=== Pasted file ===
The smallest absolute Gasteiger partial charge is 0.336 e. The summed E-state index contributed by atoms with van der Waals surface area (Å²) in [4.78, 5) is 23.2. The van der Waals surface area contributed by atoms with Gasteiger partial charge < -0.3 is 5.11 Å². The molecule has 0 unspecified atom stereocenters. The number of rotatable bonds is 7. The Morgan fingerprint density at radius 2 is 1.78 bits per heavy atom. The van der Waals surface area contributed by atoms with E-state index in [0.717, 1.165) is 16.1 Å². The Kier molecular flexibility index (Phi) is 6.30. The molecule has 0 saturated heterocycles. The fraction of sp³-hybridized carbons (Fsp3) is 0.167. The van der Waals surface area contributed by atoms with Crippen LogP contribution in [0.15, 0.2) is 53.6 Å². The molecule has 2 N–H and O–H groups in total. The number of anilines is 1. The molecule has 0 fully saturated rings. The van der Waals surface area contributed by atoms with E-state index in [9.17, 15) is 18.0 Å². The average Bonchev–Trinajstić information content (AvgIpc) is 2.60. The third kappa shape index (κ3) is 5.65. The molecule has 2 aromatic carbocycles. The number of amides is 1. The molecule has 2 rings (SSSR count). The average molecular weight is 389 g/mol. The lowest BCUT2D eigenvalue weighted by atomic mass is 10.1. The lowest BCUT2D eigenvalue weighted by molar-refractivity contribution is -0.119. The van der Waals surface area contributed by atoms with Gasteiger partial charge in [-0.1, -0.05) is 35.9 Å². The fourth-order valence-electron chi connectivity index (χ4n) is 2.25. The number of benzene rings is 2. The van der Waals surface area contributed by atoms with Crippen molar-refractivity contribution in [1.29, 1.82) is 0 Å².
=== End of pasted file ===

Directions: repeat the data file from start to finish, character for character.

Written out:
The smallest absolute Gasteiger partial charge is 0.336 e. The summed E-state index contributed by atoms with van der Waals surface area (Å²) in [4.78, 5) is 23.2. The van der Waals surface area contributed by atoms with Gasteiger partial charge < -0.3 is 5.11 Å². The molecule has 0 unspecified atom stereocenters. The number of rotatable bonds is 7. The Morgan fingerprint density at radius 2 is 1.78 bits per heavy atom. The van der Waals surface area contributed by atoms with E-state index in [0.717, 1.165) is 16.1 Å². The Kier molecular flexibility index (Phi) is 6.30. The molecule has 0 saturated heterocycles. The fraction of sp³-hybridized carbons (Fsp3) is 0.167. The van der Waals surface area contributed by atoms with Crippen LogP contribution in [0.15, 0.2) is 53.6 Å². The molecule has 2 N–H and O–H groups in total. The number of anilines is 1. The molecule has 0 fully saturated rings. The van der Waals surface area contributed by atoms with E-state index in [9.17, 15) is 18.0 Å². The average Bonchev–Trinajstić information content (AvgIpc) is 2.60. The third kappa shape index (κ3) is 5.65. The molecule has 2 aromatic carbocycles. The number of amides is 1. The molecule has 2 rings (SSSR count). The average molecular weight is 389 g/mol. The lowest BCUT2D eigenvalue weighted by atomic mass is 10.1. The lowest BCUT2D eigenvalue weighted by molar-refractivity contribution is -0.119. The van der Waals surface area contributed by atoms with Gasteiger partial charge in [-0.1, -0.05) is 35.9 Å². The fourth-order valence-electron chi connectivity index (χ4n) is 2.25. The number of benzene rings is 2. The van der Waals surface area contributed by atoms with Crippen molar-refractivity contribution in [1.29, 1.82) is 0 Å².